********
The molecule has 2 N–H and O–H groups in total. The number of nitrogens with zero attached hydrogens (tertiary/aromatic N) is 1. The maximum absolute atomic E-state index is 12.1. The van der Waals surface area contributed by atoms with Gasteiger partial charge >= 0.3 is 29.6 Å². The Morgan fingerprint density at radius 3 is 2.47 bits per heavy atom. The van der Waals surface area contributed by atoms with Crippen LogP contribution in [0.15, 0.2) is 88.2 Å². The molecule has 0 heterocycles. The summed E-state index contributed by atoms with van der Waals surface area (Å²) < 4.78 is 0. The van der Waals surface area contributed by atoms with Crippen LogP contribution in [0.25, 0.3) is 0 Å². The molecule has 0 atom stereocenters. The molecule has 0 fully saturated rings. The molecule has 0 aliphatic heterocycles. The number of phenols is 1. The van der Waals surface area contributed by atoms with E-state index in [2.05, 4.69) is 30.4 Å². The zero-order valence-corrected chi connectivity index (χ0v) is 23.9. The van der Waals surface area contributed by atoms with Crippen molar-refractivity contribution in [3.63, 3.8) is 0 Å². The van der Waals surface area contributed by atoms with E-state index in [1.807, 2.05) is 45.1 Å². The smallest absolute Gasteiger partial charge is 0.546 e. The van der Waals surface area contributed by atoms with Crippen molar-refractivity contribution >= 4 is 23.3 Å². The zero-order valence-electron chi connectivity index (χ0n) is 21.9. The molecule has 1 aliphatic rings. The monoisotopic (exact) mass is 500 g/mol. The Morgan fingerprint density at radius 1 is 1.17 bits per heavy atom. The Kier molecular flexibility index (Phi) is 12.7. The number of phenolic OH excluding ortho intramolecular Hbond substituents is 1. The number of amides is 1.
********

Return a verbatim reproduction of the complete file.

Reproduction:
The molecule has 2 N–H and O–H groups in total. The number of nitrogens with zero attached hydrogens (tertiary/aromatic N) is 1. The maximum absolute atomic E-state index is 12.1. The van der Waals surface area contributed by atoms with Gasteiger partial charge >= 0.3 is 29.6 Å². The Morgan fingerprint density at radius 3 is 2.47 bits per heavy atom. The van der Waals surface area contributed by atoms with Crippen LogP contribution in [0.15, 0.2) is 88.2 Å². The molecule has 0 heterocycles. The summed E-state index contributed by atoms with van der Waals surface area (Å²) < 4.78 is 0. The van der Waals surface area contributed by atoms with Crippen LogP contribution in [0.25, 0.3) is 0 Å². The molecule has 0 atom stereocenters. The molecule has 0 fully saturated rings. The molecule has 0 aliphatic heterocycles. The number of phenols is 1. The van der Waals surface area contributed by atoms with E-state index in [2.05, 4.69) is 30.4 Å². The zero-order valence-corrected chi connectivity index (χ0v) is 23.9. The van der Waals surface area contributed by atoms with Crippen molar-refractivity contribution in [3.63, 3.8) is 0 Å². The van der Waals surface area contributed by atoms with E-state index in [1.807, 2.05) is 45.1 Å². The smallest absolute Gasteiger partial charge is 0.546 e. The van der Waals surface area contributed by atoms with Crippen molar-refractivity contribution >= 4 is 23.3 Å². The zero-order valence-electron chi connectivity index (χ0n) is 21.9. The molecule has 1 aliphatic rings. The monoisotopic (exact) mass is 500 g/mol. The Morgan fingerprint density at radius 1 is 1.17 bits per heavy atom. The Kier molecular flexibility index (Phi) is 12.7. The number of phenolic OH excluding ortho intramolecular Hbond substituents is 1. The number of amides is 1.